How schools can support students coping with a bereavement
As many as 92% of young people in the UK will experience what they see as a 'significant' bereavement before the age of 16. (1)
Up to 70% of schools have a bereaved student on role at any one time. (2)
Children and young people will also experience loss in relation to other aspects of their lives, e.g. parental separation or divorce, the death of a pet, or loss experienced through a move to a new area due to changed family circumstances.
The "Five Stages of Grief" (3) (denial, anger, bargaining, depression, acceptance) can be used as a way of starting to understand what a child or young person may be experiencing.
If a bereaved pupil is unable to express their feelings, they may become withdrawn, insecure and develop low self-esteem.
How can schools help?
- Where possible arrange a meeting with a parent/carer and the child/young person prior to a return to school to find out how the child or young person would like to be supported.
- Acknowledge the child or young person's grief.
- Support the child or young person to talk about their loss and express their feelings, however, do not force them to talk but answer questions simply and honestly.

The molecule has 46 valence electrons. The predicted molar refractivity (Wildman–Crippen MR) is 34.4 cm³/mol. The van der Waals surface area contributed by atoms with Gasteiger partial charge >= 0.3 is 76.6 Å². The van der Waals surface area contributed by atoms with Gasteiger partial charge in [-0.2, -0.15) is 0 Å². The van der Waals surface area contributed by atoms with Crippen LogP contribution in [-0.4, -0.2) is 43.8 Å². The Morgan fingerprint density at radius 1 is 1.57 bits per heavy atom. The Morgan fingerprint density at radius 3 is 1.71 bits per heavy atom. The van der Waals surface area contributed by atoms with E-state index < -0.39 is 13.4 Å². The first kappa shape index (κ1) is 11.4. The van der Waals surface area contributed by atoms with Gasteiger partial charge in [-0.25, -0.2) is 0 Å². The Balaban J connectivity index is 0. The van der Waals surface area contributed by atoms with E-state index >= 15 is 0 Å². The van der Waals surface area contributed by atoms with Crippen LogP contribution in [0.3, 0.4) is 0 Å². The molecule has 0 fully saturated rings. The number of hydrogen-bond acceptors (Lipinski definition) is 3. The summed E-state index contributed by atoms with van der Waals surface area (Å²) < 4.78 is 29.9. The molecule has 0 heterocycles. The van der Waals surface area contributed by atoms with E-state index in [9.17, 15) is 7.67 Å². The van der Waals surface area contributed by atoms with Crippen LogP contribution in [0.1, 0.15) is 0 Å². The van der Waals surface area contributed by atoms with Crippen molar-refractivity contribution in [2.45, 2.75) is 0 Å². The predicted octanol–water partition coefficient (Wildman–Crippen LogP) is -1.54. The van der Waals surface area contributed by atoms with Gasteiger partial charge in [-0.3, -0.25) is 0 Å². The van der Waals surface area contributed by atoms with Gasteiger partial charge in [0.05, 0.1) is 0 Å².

- Keep up routines – although it can feel like the most unsettling time, keeping a routine as normal as possible can avoid extra distress, e.g. spending time with their friends.
- Agree on support plans and circulate to all school staff members who will be supporting the bereaved child or young person
- Inform supply staff of the child or young person’s bereavement. Make them aware of any special measures that have been put in place to support the child/young person, e.g. time out card, homework arrangements.
- Develop a school bereavement policy https://www.cruse.org.uk/get-help/for-schools/school-bereavement-policy
Cruse - information on supporting students affected by a violent death.
Books about grief and loss for young children.
(1) - The impact of bereavement and loss on young people Jane Ribbens McCarthy with Julie Jessop
(2) - (Holland 2001) - Job and Frances guidance on helping schools develop their work with bereavement issues
(3) - (see Elizabeth Kubler Ross)